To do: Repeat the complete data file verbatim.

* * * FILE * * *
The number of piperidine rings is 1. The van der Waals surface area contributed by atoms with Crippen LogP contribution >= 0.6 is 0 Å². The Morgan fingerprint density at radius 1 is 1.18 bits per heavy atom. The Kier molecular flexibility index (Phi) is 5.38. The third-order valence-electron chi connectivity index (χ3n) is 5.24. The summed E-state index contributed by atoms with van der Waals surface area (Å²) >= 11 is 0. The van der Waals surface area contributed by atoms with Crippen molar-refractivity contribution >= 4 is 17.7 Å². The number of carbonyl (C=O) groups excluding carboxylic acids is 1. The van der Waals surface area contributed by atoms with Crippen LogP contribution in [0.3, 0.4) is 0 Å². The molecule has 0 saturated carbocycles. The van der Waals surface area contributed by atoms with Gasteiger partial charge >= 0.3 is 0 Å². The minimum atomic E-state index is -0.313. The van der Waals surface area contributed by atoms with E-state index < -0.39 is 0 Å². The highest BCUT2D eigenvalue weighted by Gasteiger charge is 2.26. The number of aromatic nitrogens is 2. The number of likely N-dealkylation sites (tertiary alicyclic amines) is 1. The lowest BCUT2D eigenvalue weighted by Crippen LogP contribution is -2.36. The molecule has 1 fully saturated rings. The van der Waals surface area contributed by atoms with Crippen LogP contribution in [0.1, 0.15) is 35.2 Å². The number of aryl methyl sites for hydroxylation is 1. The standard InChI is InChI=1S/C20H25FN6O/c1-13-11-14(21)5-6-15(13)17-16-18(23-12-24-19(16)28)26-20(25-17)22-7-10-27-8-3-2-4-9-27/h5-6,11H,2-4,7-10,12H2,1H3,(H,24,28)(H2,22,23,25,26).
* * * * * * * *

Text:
The number of piperidine rings is 1. The van der Waals surface area contributed by atoms with Crippen LogP contribution >= 0.6 is 0 Å². The Morgan fingerprint density at radius 1 is 1.18 bits per heavy atom. The Kier molecular flexibility index (Phi) is 5.38. The third-order valence-electron chi connectivity index (χ3n) is 5.24. The summed E-state index contributed by atoms with van der Waals surface area (Å²) >= 11 is 0. The van der Waals surface area contributed by atoms with Crippen molar-refractivity contribution >= 4 is 17.7 Å². The number of carbonyl (C=O) groups excluding carboxylic acids is 1. The van der Waals surface area contributed by atoms with Crippen LogP contribution in [0.3, 0.4) is 0 Å². The molecule has 0 saturated carbocycles. The van der Waals surface area contributed by atoms with Gasteiger partial charge >= 0.3 is 0 Å². The minimum atomic E-state index is -0.313. The van der Waals surface area contributed by atoms with E-state index < -0.39 is 0 Å². The highest BCUT2D eigenvalue weighted by Gasteiger charge is 2.26. The number of aromatic nitrogens is 2. The number of likely N-dealkylation sites (tertiary alicyclic amines) is 1. The lowest BCUT2D eigenvalue weighted by Crippen LogP contribution is -2.36. The molecule has 1 fully saturated rings. The van der Waals surface area contributed by atoms with Crippen LogP contribution in [0.1, 0.15) is 35.2 Å². The number of aryl methyl sites for hydroxylation is 1. The standard InChI is InChI=1S/C20H25FN6O/c1-13-11-14(21)5-6-15(13)17-16-18(23-12-24-19(16)28)26-20(25-17)22-7-10-27-8-3-2-4-9-27/h5-6,11H,2-4,7-10,12H2,1H3,(H,24,28)(H2,22,23,25,26).